The company continues to plan for market fluctuations and cyclical shifts, focusing on key strategic initiatives, including moving manufacturing, sourcing, and engineering to low-cost regions, hiring temporary employees when appropriate, using multiple shifts, expanding its research centers in India, and other cost-containment initiatives. Flowserve also continues to monitor customers, financial relationships, and suppliers. We expect global opportunities to continue for aftermarket services through changing business cycles, as the company maintains response centers close to its customers and develops long-term relationships. In our view, demand for Flowserve's products and services will continue to be driven by the need to keep oil & gas flowing, electricity on, and water and chemicals available.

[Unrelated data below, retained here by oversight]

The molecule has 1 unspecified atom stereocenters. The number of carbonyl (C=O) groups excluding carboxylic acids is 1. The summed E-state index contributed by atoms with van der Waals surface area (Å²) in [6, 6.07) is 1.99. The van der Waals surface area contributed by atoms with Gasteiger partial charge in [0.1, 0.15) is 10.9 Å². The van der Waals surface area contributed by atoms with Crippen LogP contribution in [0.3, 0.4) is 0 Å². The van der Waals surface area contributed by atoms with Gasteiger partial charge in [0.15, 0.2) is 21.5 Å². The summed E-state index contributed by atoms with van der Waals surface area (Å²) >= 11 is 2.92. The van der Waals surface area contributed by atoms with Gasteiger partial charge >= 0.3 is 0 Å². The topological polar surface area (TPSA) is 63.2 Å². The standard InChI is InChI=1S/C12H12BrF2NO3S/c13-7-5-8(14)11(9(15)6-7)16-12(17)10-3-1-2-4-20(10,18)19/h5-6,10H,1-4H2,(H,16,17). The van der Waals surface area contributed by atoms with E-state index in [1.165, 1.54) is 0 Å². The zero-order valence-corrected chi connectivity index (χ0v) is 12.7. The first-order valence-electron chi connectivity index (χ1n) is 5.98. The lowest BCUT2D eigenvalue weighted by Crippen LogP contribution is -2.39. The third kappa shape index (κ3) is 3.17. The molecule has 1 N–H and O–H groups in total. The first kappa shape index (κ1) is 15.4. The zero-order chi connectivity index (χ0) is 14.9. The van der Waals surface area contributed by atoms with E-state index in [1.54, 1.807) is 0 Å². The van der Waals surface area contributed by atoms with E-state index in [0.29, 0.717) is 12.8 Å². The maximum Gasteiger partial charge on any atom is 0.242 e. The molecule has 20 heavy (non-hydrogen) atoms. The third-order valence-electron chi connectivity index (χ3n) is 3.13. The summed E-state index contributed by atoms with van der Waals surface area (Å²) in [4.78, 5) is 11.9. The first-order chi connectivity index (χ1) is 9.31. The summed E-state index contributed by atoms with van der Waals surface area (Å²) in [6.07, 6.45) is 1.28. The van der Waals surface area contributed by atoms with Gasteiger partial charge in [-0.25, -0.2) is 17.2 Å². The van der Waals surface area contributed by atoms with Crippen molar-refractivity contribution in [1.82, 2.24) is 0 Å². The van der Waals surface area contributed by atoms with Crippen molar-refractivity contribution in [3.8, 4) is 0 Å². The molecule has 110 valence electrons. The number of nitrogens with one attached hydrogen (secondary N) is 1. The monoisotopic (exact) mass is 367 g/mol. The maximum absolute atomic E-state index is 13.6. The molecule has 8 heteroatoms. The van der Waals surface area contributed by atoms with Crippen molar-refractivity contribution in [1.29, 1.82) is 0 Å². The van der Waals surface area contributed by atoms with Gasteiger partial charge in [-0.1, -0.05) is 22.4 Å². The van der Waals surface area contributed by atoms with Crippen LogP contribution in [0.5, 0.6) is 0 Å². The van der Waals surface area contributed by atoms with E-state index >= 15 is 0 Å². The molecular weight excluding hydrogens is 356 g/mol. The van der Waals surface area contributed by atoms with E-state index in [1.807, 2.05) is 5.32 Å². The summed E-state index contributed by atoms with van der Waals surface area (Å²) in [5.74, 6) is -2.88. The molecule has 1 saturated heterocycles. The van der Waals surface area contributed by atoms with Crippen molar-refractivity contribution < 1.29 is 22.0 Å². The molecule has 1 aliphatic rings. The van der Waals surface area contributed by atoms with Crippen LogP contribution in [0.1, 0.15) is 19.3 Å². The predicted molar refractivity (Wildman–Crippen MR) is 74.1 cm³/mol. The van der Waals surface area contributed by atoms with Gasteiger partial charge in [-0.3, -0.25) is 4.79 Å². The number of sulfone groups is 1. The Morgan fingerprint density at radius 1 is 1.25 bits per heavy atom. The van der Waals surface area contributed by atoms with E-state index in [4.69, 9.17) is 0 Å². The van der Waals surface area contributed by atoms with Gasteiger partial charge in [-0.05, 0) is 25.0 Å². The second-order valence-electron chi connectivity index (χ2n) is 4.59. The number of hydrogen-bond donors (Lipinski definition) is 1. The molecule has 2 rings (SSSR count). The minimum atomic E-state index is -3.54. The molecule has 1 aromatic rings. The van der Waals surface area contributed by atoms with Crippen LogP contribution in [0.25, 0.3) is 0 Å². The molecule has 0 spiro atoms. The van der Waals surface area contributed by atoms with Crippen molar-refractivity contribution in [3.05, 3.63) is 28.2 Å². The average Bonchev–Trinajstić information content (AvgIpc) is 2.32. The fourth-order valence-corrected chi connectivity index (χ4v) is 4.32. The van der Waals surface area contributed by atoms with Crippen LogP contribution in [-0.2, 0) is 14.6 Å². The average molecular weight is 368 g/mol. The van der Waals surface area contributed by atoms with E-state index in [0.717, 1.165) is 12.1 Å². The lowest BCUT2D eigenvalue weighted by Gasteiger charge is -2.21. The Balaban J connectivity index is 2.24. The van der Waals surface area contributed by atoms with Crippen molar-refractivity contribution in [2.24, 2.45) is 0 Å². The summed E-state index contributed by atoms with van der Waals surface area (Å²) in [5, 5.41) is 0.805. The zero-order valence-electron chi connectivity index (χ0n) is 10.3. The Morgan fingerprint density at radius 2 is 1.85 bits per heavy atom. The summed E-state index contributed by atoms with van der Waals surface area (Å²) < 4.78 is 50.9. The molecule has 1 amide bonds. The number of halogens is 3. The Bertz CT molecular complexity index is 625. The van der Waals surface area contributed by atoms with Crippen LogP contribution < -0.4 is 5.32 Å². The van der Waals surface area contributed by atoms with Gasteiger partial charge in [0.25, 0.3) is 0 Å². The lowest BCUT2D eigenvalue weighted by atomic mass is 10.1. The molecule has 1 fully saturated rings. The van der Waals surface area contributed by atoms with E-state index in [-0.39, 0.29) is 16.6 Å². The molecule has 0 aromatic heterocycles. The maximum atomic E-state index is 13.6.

Based on what we see as Flowserve's financial flexibility, diversified business model, and favorable long-term prospects in developing regions, along with our valuation metrics, we find the shares extremely attractive. The stock carries S&P highest investment ranking of 5 STARS (strong buy).


Texas-based Flowserve, which was formed through the 1997 merger of Durco International and BW/IP, is one of the world's leading providers of fluid motion and control products and services. The company manufactures engineered and industrial pumps, seals, and valves, and also provides related flow-management services. Customers use fluid motion and control products to regulate the movement of liquids or gases through processing systems in their facilities. Industries served include oil & gas, chemical, power generation, water treatment, and general industrial.